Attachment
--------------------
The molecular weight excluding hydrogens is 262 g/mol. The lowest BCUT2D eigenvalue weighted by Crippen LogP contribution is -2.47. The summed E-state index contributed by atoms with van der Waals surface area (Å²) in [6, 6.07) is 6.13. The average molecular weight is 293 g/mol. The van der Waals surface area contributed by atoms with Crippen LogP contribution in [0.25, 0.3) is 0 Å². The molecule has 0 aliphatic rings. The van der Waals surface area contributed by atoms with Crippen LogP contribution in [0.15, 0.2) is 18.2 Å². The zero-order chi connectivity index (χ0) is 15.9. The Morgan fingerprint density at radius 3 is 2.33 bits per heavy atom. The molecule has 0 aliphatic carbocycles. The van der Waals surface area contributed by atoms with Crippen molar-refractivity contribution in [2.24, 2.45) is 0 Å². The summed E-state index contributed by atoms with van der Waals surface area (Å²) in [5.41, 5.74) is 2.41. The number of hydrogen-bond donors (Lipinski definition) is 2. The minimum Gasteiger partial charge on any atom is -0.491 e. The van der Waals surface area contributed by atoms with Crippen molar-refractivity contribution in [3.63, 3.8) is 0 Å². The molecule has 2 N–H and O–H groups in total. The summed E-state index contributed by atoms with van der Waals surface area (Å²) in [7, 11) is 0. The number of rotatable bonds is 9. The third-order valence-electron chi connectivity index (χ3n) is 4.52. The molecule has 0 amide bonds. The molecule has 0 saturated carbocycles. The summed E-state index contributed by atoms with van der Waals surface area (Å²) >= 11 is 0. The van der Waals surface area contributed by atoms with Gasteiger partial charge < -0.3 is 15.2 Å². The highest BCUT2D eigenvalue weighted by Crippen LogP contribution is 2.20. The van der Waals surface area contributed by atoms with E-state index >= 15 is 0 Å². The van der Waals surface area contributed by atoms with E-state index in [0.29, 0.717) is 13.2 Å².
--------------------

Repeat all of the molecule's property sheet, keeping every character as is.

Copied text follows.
The molecular weight excluding hydrogens is 262 g/mol. The lowest BCUT2D eigenvalue weighted by Crippen LogP contribution is -2.47. The summed E-state index contributed by atoms with van der Waals surface area (Å²) in [6, 6.07) is 6.13. The average molecular weight is 293 g/mol. The van der Waals surface area contributed by atoms with Crippen LogP contribution in [0.25, 0.3) is 0 Å². The molecule has 0 aliphatic rings. The van der Waals surface area contributed by atoms with Crippen LogP contribution in [0.15, 0.2) is 18.2 Å². The zero-order chi connectivity index (χ0) is 15.9. The Morgan fingerprint density at radius 3 is 2.33 bits per heavy atom. The molecule has 0 aliphatic carbocycles. The van der Waals surface area contributed by atoms with Crippen molar-refractivity contribution in [2.24, 2.45) is 0 Å². The summed E-state index contributed by atoms with van der Waals surface area (Å²) in [5.41, 5.74) is 2.41. The number of hydrogen-bond donors (Lipinski definition) is 2. The minimum Gasteiger partial charge on any atom is -0.491 e. The van der Waals surface area contributed by atoms with Crippen molar-refractivity contribution in [3.63, 3.8) is 0 Å². The molecule has 2 N–H and O–H groups in total. The summed E-state index contributed by atoms with van der Waals surface area (Å²) in [7, 11) is 0. The number of rotatable bonds is 9. The third-order valence-electron chi connectivity index (χ3n) is 4.52. The molecule has 0 amide bonds. The molecule has 0 saturated carbocycles. The summed E-state index contributed by atoms with van der Waals surface area (Å²) >= 11 is 0. The van der Waals surface area contributed by atoms with Gasteiger partial charge < -0.3 is 15.2 Å². The highest BCUT2D eigenvalue weighted by Crippen LogP contribution is 2.20. The van der Waals surface area contributed by atoms with E-state index >= 15 is 0 Å². The van der Waals surface area contributed by atoms with E-state index in [0.29, 0.717) is 13.2 Å².